Interesting Study Researching
1972 Summit Series Statistics

The 1972 Summit Series is well over 30 years old now. While there is much reminiscing about
the mythical impact it has had on the Canadian, Russian and hockey societies, one can not
argue with the facts. Phil Esposito had seven goals. Brad Park one goal and four assists. Vladislav 
Tretiak had a .884 save percentage. 
You can not dispute these. Or can you?
Richard Bendell, a financial analyst from Ontario's Niagara region, has done just that. He
has spent a great deal of time meticulously viewing the games on DVD in order to do so.

"Considering that fans have rarely if never had a chance to watch these games in there entirety since
1972 the official statistics were our only source of information and it was impossible to verify or dispute
them. However, with the release of the DVDs we now have a chance to revisit the history of this
incredible series and perhaps learn that the facts aren't quite what we were led to believe."
The results are an "astonishingly high" number of corrections, in Bendell's estimation, although the
impact on most players is minimal.
"The results of my intensive review have revealed to me that these official stats are at best only 
about 60 to 70% correct. For example out of the 31 Canadian goals, I found discrepancies in 16 
of the scoring summaries."
This far exceeded what Bendell expected to discover.
"Literally, I only expected to find the odd error or two with the official stats. It all started with the very
first Canadian goal where I could plainly see that Brad Park fed the puck to Frank Mahovlich who 
almost scored and then Espo (Phil Esposito) finished the job. How in the world did (Gary) Bergman
receive an assist on the play was my question. As I moved forward with correcting the official scoring
stats I started to come across other discrepancies with regards to plus/minus and shots."
Bendell suggests that Phil Esposito's opening goal in game eight actually belongs to Brad Park, as the
puck deflected off of Vladimir Lutchenko's stick, not Esposito's. Park is given also given credit for four 
more assists, boosting his total to nine points from the historic five.
In total twelve Canadian players had their official statistics adjusted, including Esposito, Park, Paul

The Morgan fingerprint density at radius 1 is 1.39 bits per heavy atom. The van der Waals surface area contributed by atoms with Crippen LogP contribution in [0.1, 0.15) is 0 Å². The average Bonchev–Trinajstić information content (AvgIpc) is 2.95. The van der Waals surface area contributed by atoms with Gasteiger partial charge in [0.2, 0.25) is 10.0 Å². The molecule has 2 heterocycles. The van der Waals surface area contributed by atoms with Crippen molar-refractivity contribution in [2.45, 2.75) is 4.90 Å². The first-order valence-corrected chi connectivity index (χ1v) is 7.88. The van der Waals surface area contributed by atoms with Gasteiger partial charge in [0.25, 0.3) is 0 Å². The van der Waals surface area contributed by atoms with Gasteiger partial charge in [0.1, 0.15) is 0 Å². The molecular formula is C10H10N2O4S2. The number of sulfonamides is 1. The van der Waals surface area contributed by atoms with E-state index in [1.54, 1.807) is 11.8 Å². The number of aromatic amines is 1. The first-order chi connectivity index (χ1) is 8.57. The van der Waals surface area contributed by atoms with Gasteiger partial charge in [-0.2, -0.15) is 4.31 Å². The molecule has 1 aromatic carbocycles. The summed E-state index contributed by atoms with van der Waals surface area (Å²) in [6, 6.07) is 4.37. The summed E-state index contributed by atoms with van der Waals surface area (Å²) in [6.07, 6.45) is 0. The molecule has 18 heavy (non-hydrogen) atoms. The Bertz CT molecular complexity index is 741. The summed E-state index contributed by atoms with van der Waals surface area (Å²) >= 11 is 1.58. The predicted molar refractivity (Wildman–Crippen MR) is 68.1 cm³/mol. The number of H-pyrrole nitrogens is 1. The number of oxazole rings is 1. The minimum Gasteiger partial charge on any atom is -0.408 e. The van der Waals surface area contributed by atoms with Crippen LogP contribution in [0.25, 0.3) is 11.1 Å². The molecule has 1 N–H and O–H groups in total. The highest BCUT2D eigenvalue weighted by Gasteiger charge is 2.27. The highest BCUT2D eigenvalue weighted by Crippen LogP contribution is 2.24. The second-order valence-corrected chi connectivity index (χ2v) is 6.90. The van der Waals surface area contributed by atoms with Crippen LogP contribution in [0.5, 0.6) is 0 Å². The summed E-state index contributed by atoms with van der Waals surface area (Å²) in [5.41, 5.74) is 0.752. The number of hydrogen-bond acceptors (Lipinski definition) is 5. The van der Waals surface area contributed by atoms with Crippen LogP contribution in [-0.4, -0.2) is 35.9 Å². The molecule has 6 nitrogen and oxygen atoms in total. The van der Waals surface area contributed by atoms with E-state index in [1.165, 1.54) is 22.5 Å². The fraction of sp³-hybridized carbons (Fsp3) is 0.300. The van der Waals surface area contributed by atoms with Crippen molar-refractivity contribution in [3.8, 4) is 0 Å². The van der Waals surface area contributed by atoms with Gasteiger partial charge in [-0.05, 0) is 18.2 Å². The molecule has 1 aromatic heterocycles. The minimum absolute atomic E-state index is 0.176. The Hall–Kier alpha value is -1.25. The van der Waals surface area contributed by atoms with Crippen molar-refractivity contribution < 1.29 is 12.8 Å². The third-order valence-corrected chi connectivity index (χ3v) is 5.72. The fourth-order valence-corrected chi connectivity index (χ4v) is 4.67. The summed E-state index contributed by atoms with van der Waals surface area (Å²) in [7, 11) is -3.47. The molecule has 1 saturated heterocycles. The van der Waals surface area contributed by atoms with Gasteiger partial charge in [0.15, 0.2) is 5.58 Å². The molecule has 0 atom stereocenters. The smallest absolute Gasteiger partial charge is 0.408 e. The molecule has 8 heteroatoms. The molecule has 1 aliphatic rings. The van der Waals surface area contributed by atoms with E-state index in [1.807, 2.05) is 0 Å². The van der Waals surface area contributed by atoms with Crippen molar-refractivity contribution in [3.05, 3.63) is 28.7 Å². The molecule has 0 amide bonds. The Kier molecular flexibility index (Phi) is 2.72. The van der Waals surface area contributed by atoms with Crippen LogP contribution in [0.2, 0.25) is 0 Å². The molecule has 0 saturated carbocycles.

Henderson, Bobby Clarke, Yvan Cournoyer and Ron Ellis. Plus-Minus is closely examined, with 
significant differences as well. Analysis of the Soviet players was not completed in this study, 
but will be in time.
After Proposed Corrections
Goals Assists Points Net Difference
Phil Esposito 6 6 12 -1
Paul Henderson 7 4 11 1
Brad Park 2 7 9 4
Yvan Cournoyer 3 3 6 1
Bobby Clarke 2 3 5 -1
Bendell's complete work is documented on an Excel spreadsheet. Not only does he look at goals and 
assists, he also pays close attention to the goalies. He recalculated the shot totals, thus adjusting 
the number of saves and save percentages of Ken Dryden, Tony Esposito and Vladislav Tretiak.
"With regards to shots I think it was absolutely important to try and verify the official shots stats
as so much is derived from them. You get shooting percentages and save percentages that tell you
a great deal about the effectiveness of the players and goalies."
When questioned about the subjectivity of the shot keeping statistics, or even the handing out of 
assists, Bendell staunchly defended his approach.
"I acknowledge that there is much interpretation possible and that is why I've chosen to be so
detailed. Anybody is free to review and disagree with my results. However, I will firmly stand behind my
final corrected statistics and believe that when all is said and done these corrected stats will 
be 98 to 99% correct.

So after all of this meticulous research, what has Bendell gained from this?
"While there is a lot of info and detail, once you look at a game and start to see what I've seen, 
you develop a different perspective and new found respect for many players. Brad Park in particular
went from 5 points to 9 points and I was just floored about how underrated he was from an 
offensive perspective. He was the man who made things happen on "D" and ultimately this is why I did
this project... there is simply so much more yet to learn about this incredible series and if I or anyone
else can show how and why the statistics are inaccurate/incomplete then we should do so."
Richard Bendell's Corrected Statistics Excel Sheet - Permission granted by Richard Bendell. Any
subsequent publishing requires the permission of Richard Bendell.
Richard Bendell is seeking feedback on his research. You can e-mail him directly, or discuss the issue
at the International Hockey Yahoo! Groups discussion list.